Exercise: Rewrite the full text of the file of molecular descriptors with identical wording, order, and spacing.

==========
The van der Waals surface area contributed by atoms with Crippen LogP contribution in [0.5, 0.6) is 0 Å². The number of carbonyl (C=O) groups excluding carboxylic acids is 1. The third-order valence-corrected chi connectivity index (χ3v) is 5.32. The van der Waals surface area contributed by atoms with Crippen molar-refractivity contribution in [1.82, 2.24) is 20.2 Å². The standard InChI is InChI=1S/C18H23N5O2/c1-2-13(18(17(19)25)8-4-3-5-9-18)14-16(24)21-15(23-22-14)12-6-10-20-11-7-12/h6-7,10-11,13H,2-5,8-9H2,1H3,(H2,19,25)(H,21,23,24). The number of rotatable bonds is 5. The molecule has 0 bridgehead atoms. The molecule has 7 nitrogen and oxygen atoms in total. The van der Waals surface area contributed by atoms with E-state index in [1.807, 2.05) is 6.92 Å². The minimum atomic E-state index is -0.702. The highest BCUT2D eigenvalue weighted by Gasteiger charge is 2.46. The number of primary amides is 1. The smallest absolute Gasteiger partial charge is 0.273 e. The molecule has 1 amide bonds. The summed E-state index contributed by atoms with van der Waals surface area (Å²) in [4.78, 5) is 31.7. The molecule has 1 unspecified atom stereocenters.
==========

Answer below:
The van der Waals surface area contributed by atoms with Crippen LogP contribution in [0.5, 0.6) is 0 Å². The number of carbonyl (C=O) groups excluding carboxylic acids is 1. The third-order valence-corrected chi connectivity index (χ3v) is 5.32. The van der Waals surface area contributed by atoms with Crippen molar-refractivity contribution in [1.82, 2.24) is 20.2 Å². The standard InChI is InChI=1S/C18H23N5O2/c1-2-13(18(17(19)25)8-4-3-5-9-18)14-16(24)21-15(23-22-14)12-6-10-20-11-7-12/h6-7,10-11,13H,2-5,8-9H2,1H3,(H2,19,25)(H,21,23,24). The number of rotatable bonds is 5. The molecule has 0 bridgehead atoms. The molecule has 7 nitrogen and oxygen atoms in total. The van der Waals surface area contributed by atoms with E-state index in [1.807, 2.05) is 6.92 Å². The minimum atomic E-state index is -0.702. The highest BCUT2D eigenvalue weighted by Gasteiger charge is 2.46. The number of primary amides is 1. The smallest absolute Gasteiger partial charge is 0.273 e. The molecule has 1 amide bonds. The summed E-state index contributed by atoms with van der Waals surface area (Å²) in [4.78, 5) is 31.7. The molecule has 1 unspecified atom stereocenters.